Best Salt Baths for Eczema

Top 3 salt baths for eczema

Whether it’s Epsom salt, dead sea salt, or Himalayan salt, salt baths for eczema warriors are the best remedy as they contain the Earth’s natural minerals. Many minerals found in salt baths are nourishing, some aid healing, others are anti-inflammatory, and yet others are calming and promote better sleep.

In this other article, we discuss why we do not use regular commercial body wash on our eczema warriors. If you’re going to put chemicals on your skin, then you’d be better off using just tap water (which is what we actually do some times). This is especially so for people who have to deal with eczema, as they are very sensitive in nature, in terms of both the skin and the gut. So you definitely do not want to further load the already stressed up body with toxins and other synthetic substances.

No matter what you put onto your skin or into your mouth, go for all natural. With that said, even the most natural remedies do not work the same for everyone. Some people can react to even the most nutritious foods, or to seemingly harmless minerals. So always start small when it’s your first time trying out anything. Dilute your baths on the first time, to see if your skin reacts negatively.

What are the available salt baths for eczema

Here are our top choices of salt baths for eczema, chosen for their healing properties:

Epsom salt

Epsom salt is nothing like your regular salt. It is actually magnesium sulphate, whilst table salt is sodium chloride. Hence, it combines the magnificent properties of magnesium and sulphur, when dissolved in water, to relief pain, calm the mood, hasten wound healing, and act as an anti-inflammatory agent.

We have experienced first-hand the ability of Epsom salt to draw out impurities, especially when my two eczema warriors were undergoing topical steroid withdrawal. It soothes their inflamed rashes and itch, and relaxes their mind and muscles for a night of better sleep.

Hop over to this other post for more detailed benefits of Epsom salt and our experience with it. also has an article about Epsom salt detox.

Our favourite brand: Epsoak Epsom salt

We love this brand because it is made of pure magnesium sulphate, to USP (United States Pharmacopeia) standard. Which means it is of the highest grade, made for therapeutic purposes.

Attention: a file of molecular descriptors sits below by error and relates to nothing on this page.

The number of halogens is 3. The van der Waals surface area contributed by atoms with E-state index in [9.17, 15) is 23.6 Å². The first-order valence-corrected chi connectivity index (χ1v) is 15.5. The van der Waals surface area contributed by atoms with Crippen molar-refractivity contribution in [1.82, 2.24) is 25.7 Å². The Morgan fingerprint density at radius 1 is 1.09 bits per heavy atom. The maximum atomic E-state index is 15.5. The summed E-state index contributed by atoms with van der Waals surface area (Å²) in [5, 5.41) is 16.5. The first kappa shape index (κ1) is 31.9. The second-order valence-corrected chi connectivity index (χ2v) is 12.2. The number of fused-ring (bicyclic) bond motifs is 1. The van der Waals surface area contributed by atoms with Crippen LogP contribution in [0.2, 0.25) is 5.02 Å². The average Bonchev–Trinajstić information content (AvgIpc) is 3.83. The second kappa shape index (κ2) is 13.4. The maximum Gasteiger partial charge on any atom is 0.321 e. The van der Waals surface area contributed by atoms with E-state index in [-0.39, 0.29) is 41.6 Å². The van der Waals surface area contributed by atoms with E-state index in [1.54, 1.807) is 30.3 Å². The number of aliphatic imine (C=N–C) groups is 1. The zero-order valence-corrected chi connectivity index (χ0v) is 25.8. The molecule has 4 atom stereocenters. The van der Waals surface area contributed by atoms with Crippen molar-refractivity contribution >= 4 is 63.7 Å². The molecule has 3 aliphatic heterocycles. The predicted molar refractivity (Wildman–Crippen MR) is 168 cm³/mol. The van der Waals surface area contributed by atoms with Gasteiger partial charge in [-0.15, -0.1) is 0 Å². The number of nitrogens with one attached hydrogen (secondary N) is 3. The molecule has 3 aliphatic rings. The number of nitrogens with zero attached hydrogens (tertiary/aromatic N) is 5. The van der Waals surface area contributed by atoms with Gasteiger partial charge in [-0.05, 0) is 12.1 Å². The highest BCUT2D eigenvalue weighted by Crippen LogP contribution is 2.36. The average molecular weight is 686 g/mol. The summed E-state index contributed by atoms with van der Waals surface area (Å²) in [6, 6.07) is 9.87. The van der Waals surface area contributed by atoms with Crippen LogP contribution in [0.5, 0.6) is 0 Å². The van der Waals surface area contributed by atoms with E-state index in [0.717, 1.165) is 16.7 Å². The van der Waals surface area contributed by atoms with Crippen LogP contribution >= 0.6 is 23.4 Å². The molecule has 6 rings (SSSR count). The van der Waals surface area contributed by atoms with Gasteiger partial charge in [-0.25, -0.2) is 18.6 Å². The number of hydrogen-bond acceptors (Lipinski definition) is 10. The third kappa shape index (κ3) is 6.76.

Dead sea salt

The Dead Sea is the most saline lake on Earth, located between Jordan and Israel, known for its deep healing properties. Countless people have visited it just to seek some relief from many different ailments, not just for skin conditions, but also rheumatic diseases and respiratory conditions.

Dead sea salt is rich in beneficial minerals, like magnesium, calcium, bromide, potassium, sodium, and carbonate. Sulphate content is low in dead sea salt. So it is particularly useful if you are sensitive or react to sulphur (then Epsom salt would not be suitable for you), as it allows you to reap the immense benefits of mainly magnesium, together with other minerals, without the reactions to sulphur.

This linked research shows evidence that bathing in dead sea salt improves skin barrier function and enhances skin hydration. Inflammation and redness of eczema rashes are also significantly reduced.

Our favourite brand: Minera Dead Sea Salt

This is the highest quality of dead sea salt that we found, in its most natural and unprocessed form, with no other stuff added for fragrance or some ‘salt blend’ used in beauty or skincare products. The company sources its dead sea salt from the southern end of the lake, where mineral content is the highest. It boasts of 21 beneficial minerals.

Himalayan salt

Himalayan salt is found in the Punjab region of Pakistan. It is ancient sea salt, from seas hundreds of millions of years ago which became landlocked and dried up. Hence, it is sea salt of the purest form, made up of 98 per cent sodium chloride, which acts as an antiseptic in treatment of wounds (something that our eczema warriors frequently get as they claw at their skin to get at the bone-deep itch), by drawing the water out of bacteria and killing them. Find out more about the benefits of salt water for eczema in this other post.

The selling point of Himalayan salt, besides being saline, are the trace minerals, though present in smaller quantities compared to Dead Sea salt. They include potassium, magnesium and calcium, which give the salt a faint pink tint.

Our favourite brand: Sherpa Pink Himalayan Salt

This is, again, of the highest purity and quality, with no additives like anti-caking agents, colourings or fragrances. It is also Kosher certified, meaning it complies with Jewish religious dietary law.

You may find that as you add this salt to the bath, it does not dissolve fully. It is because there are naturally occurring insoluble minerals in the salt, so this is perfectly normal, and in fact assurance that you are getting the salt in its most authentic and original state.

Directions for use

In a full bath tub of warm water, add about 2 cups of your preferred salt (whether it’s Epsom salt, Dead Sea salt or Himalayan salt), relax, and enjoy. Do not exceed 20 minutes of soaking time.